During my nearly 45-year-career at the Church News, I wrote a lot of stories about people’s conversion to the gospel of Jesus Christ. In most cases, they were accounts of the people I interviewed. Occasionally, I related accounts of their parents, grandparents or friends.
I interviewed Elder Hans B. Ringger soon after he was sustained during the April 1985 general conference to the First Quorum of the Seventy. A third-generation member of The Church of Jesus Christ of Latter-day Saints, Elder Ringger related the story about the conversion of his Swiss grandmother, Elisabeth Zoebeli Ringger.
“My grandmother, who was born in 1853 and passed away when she was 103 years old, was a widow for over 62 years,” Elder Ringger said. “She lived in the same house as another widow. Every Sunday, she saw the other woman leave the house, well-dressed, always at the same time. My grandmother asked her where she went every Sunday. She said she went to church.
“My grandmother was suspicious because this lady always turned right on the street and the church was on the left side. Grandma thought something must be going on. So, the next Sunday, Grandma dressed herself and waited until this lady left the house and then followed her. She discovered she was going to the Mormons. My grandmother went in, too. That’s how she came to join the Church in 1896.”
With a hearty laugh, Elder Ringger said, “Some people make jokes about women’s curiosity, but I am very grateful my grandmother’s curiosity caused her to follow her neighbor.”
When I decided to write about Elder Ringger and his grandmother’s conversion story, I called his nephew, Louis E. Ringger, to get a few more details and, possibly, a photo of Elizabeth Zoebeli Ringger. He sent the photo, along with an email message, stating how the family members “are forever grateful” for the first in the family to join the Church. He referred to her as “our own pioneer.” Louis shared this bit from Elder Ringger’s oral account about his mother:
“As a widow she maintained herself with ironing, cleaning and laundering, which she did even when I was growing up. ... As a cleaning woman she maintained the apartment of the missionaries, and through that connection made the acquaintance of some missionaries who later became General Authorities. Brother Henry D. Moyle was one of her charges (also) Levi Edgar Young and Albert D. Bowen. She told us about them.”
My interview with Elder Ringger in 1985 gleaned certain details: He was born to Carl and Maria Reif Ringger, the sixth of 10 children; two died in infancy. He, his parents, three brothers and four sisters and paternal grandmother lived in a six-room apartment on the third floor of a building near the edge of Zurich, Switzerland. Nearby were woods and Zurich Lake, where young Hans played with his brothers and sisters and neighbor children.
“I was very short,” he recalled, “but not so little that others didn’t accept me, although I was usually the last chosen in activities. I was about four-and-a-half feet tall when I was 15.” He grew to 5 feet, 10 inches.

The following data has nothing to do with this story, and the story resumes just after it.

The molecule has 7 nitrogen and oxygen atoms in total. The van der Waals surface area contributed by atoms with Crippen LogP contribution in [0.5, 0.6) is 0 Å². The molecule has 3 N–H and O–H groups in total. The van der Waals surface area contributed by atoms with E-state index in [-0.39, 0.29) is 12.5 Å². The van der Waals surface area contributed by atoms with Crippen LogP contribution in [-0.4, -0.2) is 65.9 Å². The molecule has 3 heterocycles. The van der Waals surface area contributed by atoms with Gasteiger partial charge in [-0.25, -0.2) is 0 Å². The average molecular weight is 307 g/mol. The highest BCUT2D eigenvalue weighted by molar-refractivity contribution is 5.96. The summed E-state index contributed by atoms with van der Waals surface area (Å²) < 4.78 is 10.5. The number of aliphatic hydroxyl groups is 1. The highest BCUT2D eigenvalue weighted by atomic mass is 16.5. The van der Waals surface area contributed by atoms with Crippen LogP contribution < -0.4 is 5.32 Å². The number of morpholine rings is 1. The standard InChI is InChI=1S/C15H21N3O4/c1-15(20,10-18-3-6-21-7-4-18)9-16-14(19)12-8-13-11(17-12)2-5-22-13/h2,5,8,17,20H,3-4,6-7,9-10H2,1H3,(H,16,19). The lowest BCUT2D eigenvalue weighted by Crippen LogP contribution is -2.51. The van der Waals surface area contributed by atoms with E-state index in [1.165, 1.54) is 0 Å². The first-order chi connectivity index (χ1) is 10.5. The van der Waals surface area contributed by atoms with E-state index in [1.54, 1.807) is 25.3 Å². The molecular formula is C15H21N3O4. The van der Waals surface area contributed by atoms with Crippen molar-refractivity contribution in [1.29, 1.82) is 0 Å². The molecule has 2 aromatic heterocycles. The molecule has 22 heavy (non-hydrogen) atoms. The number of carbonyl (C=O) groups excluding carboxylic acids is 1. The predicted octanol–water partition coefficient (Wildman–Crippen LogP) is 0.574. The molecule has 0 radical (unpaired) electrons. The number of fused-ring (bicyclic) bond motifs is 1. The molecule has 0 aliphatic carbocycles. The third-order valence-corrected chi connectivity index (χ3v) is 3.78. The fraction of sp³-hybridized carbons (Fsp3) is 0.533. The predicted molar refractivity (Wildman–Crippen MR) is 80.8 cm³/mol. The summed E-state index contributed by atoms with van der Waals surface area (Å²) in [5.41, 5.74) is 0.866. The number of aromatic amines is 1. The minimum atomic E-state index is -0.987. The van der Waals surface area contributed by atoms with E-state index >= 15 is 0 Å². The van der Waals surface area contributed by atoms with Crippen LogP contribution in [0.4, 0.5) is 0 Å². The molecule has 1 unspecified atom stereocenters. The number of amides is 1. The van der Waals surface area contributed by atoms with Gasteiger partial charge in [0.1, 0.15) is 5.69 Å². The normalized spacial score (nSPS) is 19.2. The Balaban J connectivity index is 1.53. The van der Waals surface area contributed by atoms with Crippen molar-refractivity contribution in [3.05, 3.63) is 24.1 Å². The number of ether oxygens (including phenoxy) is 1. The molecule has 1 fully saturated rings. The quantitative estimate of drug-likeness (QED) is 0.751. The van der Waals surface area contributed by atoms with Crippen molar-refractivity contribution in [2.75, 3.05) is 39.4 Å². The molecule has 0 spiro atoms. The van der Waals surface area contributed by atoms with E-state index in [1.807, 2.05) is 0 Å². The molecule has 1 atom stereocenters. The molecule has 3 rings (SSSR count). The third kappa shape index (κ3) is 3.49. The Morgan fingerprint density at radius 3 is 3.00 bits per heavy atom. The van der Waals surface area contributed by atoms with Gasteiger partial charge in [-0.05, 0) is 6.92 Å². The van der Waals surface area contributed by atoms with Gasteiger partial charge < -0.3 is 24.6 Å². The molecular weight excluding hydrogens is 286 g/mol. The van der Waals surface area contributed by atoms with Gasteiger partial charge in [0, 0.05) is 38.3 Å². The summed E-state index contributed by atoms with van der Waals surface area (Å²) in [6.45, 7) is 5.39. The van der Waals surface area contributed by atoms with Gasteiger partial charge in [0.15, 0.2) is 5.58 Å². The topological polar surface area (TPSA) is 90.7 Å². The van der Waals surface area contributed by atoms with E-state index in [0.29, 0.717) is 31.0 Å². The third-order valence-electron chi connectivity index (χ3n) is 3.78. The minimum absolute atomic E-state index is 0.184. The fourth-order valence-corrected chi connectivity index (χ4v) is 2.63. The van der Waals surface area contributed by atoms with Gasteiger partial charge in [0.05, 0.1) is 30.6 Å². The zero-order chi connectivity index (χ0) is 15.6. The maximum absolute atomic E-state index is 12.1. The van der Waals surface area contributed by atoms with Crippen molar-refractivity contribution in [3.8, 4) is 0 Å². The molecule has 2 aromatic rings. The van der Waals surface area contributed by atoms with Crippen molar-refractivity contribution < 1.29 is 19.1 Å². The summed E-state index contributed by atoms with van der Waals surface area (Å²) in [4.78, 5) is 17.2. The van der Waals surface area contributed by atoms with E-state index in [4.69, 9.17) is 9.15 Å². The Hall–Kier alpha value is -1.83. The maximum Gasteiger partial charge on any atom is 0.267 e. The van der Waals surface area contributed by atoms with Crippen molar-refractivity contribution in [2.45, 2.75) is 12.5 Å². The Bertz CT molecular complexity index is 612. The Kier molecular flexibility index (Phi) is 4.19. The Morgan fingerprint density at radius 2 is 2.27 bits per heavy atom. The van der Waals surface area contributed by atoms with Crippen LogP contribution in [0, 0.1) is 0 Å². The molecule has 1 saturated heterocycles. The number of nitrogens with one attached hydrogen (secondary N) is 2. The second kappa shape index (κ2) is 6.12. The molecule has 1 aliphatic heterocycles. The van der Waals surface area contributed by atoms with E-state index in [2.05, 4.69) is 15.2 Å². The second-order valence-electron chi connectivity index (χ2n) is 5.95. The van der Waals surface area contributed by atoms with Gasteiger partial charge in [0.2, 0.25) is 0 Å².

Regardless of physical stature, Elder Ringger, under the supervision of then-Elder Russell M. Nelson of the Quorum of the Twelve Apostles, became a monumental figure in the expansion of the gospel in what had been known as “Iron Curtain countries,” including Russia, the former Yugoslavia, Bulgaria, Romania, Ukraine and Poland. He was instrumental in the building of the Frieberg Germany Temple in the German Democratic Republic, the Church’s first temple in Eastern Europe.
Mindful of his grandmother’s pioneering role in bringing the gospel to his family, Elder Ringger stayed devoted to the Church and its teachings. As a youngster, he loved going to Church meetings in Zurich. “My father was called as a patriarch. I received my blessing from him, and one of the things that impressed me was that I should always listen to the leaders of the Church,” he said.
“When I was about 12, President Heber J. Grant was in Switzerland. The day he was in Zurich, I couldn’t be there, so I asked my father to take me to Basel where he was during the week so I could listen to him. That was the greatest spiritual experience in my early days. I’ve always loved to listen to our leaders and also to other members, whether it’s a little child or someone who speaks the language poorly. I am always impressed with their testimonies.”
Elder Ringger maintained his greatest blessings had come through his Church activities. He met Helene Susy Zimmer — also a third-generation Latter-day Saint — at a Church social. They were married in Basel; they were among the first couples sealed in the Swiss Temple (now Bern Switzerland Temple) after it was dedicated in September 1955. They became parents of a son and three daughters.
Elder Hans B. Ringger died at his home in Basel, Switzerland, on Oct. 18, 2010, at age 84.
Correction: This article previously misstated Elder Hans B. Ringger's death date as Oct. 18, 1995. It has been updated to reflect the correct date of his death, Oct. 18, 2010.